• Sharing of information – As investors try to understand the specific impact of this crisis on various industries and sectors, they will likely be seeking additional insight from GPs regarding the impacts being felt by underlying portfolio companies. GPs will need to consider how to effectively share these insights with investors, including by consulting with underlying portfolio companies.  
  • Reporting deadlines – Portfolio companies may be delayed in reporting to funds and GPs may therefore be delayed in reporting to investors. The ripple effect will extend to investors with their own internal reporting requirements. GPs and investors should be proactive in considering alternate forms of reporting and be transparent with their respective stakeholders.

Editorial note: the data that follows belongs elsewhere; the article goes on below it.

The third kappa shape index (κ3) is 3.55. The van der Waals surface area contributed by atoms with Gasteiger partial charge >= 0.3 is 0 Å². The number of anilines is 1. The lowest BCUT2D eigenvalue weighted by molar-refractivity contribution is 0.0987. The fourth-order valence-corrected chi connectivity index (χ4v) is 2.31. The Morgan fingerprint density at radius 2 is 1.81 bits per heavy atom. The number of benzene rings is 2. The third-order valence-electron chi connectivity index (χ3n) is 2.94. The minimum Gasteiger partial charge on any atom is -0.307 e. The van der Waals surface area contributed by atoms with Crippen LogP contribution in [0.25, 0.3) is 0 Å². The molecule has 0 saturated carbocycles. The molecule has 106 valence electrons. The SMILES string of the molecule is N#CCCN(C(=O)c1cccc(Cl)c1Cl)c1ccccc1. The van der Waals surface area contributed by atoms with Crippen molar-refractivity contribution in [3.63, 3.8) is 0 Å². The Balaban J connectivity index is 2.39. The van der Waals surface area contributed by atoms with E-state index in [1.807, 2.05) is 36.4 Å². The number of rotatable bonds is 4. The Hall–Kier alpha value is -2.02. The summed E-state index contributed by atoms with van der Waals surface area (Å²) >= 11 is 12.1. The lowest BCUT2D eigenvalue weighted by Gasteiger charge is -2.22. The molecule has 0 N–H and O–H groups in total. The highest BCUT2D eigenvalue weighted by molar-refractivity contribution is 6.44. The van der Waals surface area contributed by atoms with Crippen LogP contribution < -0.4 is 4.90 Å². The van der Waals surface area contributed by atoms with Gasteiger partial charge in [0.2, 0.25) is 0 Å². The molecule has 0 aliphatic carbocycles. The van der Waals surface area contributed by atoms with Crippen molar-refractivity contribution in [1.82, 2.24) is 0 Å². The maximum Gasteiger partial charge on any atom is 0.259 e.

• Side letters ­– GPs and investors should review their side letters and adjust their expectations with respect to matters such as meetings and extra reporting in light of the ongoing business interruption resulting from COVID-19.

Coronavirus: Legal and business considerations for Emerging and High Growth Companies